The Localization Lab knows that the work we do would be impossible without the help of incredible contributors who make up the community. If you have used Psiphon in Arabic, browsed the Tor Support Portal in Indonesian, downloaded Signal in Khmer, or accessed OONI probe in Greek, it is all thanks to community members who are dedicated to making Internet freedom technology accessible in different languages.
The Contributor Spotlight is a way to highlight some of the community members who are unlocking access to digital security technology. For this post, we want to show our gratitude to the contributor AO. We spoke with AO about his work as French language coordinator, the importance of quality localization, and what drives him to localize Internet freedom technology.
How did you first hear about and get involved with the Localization Lab?
After three decades of working for various employers, a couple years ago I was ready to give to the community through volunteer work. I was using various open source software on Ubuntu and I thought the translations could be better. The proliferation of mobile apps came with, what I considered to be, the spread of bad translations. I knew nothing about crowd-sourced localization at the time, but soon discovered a global volunteer force translating apps, websites, operating systems and the like. I started with Ubuntu and with some open source applications I was using on a regular basis. I liked the challenge, and I liked seeing the result of my translations going into production.
One of the apps I wanted to work on was translated on Transifex, and I discovered a host of other projects I could dedicate myself to. I was interested in digital security, so I quickly came across projects hosted by the Localization Lab on Transifex. I fully dedicated myself to the task, first translating, then reviewing and coordinating language teams. I guess the amount of work I was putting into the Localization Lab’s managed projects drew the executive director’s attention. She contacted me and asked if I was interested in attending the Internet Freedom Festival in 2015. I accepted the invitation and the rest is history. I have been coordinating the French language translations of all Localization Lab’s projects ever since.
What has motivated you to take such an active role in the Localization Lab community?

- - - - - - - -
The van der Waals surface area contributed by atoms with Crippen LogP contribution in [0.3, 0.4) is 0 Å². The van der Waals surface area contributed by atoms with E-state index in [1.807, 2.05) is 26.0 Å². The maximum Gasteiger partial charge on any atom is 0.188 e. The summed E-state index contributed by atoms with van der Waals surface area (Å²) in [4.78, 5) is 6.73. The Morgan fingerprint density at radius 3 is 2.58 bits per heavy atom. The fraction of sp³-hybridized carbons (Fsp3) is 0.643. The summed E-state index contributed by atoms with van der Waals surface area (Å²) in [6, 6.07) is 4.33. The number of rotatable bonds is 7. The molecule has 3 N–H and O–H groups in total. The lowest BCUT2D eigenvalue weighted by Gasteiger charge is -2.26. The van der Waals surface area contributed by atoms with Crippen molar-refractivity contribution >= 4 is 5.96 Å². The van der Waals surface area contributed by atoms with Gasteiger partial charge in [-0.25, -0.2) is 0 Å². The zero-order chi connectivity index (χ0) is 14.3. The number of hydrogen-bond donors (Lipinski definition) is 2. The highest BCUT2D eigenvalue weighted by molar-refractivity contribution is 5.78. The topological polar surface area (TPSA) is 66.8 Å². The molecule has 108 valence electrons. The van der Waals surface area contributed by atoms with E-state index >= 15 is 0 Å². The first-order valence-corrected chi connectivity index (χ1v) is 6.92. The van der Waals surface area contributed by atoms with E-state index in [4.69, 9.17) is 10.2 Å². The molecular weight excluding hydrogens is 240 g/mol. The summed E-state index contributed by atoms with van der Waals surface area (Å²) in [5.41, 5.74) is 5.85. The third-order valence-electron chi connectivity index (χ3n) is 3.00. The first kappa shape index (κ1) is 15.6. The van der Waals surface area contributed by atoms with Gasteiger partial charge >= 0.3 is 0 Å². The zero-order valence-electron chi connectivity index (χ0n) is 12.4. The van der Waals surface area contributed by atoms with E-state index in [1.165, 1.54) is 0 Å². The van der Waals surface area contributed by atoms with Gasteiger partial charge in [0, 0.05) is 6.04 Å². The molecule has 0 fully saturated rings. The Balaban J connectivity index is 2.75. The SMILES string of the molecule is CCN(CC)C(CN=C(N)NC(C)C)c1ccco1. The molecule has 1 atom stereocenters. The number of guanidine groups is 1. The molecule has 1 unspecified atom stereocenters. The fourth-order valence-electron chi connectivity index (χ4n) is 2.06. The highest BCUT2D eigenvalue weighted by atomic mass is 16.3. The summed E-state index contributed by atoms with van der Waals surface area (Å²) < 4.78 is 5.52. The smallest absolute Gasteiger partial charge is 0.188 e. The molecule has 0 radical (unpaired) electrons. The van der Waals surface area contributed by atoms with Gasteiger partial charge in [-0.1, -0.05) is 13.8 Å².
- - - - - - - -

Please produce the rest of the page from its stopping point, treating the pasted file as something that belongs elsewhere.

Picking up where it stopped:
I have a lot of experience in management and information technology. So for me, quality is paramount and I see localization as any other part of software or content delivery -- it has to be good quality before it goes to the users. Crowd-sourced translations can come with issues related to quality. I knew it would be a long never-ending task, but I decided to tackle it. Furthermore, with its clear translation guidelines and reviewing process structure, devoting my time to the Localization Lab was and still is a sound manner to approach the problem. I know that the quality translations offered by the Localization Lab reach millions of users and set a standard as far as crowd-sourced localization goes. Not many open source projects have the means to hire professional translators -- the Localization Lab is the next best thing.
What are some of the challenges you face when localizing tools into French?
French is one of the languages where technical terminology exists natively. As with many other languages, the use of English terminology spreads in French when there is really no reason for it. For me, one of the challenges is to make sure proper terminology is being used. I work with certified terminologists on a regular basis and many people like me who strive to offer quality French terminology no matter what their field of expertise may be. So yes, it's about offering products that French speakers will understand but it's also about education in a way. I can see French terms used by the Localization Lab being used more and more in translations that have nothing to do with us and I think we contribute to that.
What drives you to localize Internet freedom tools?
The Internet reaches almost everywhere and is one of the major achievements of the human race. It has changed the way we communicate and interact with others. What is a human being without freedom? Internet Freedom tools and digital security apps help to give back freedom in oppressed countries, but more generally they help everyone to protect their freedom of speech, and the privacy of their data. The vast majority of people do not read or understand English. The Localization Lab language teams give people access to these tools in their native languages and help spread freedom on the Internet and in the digital age.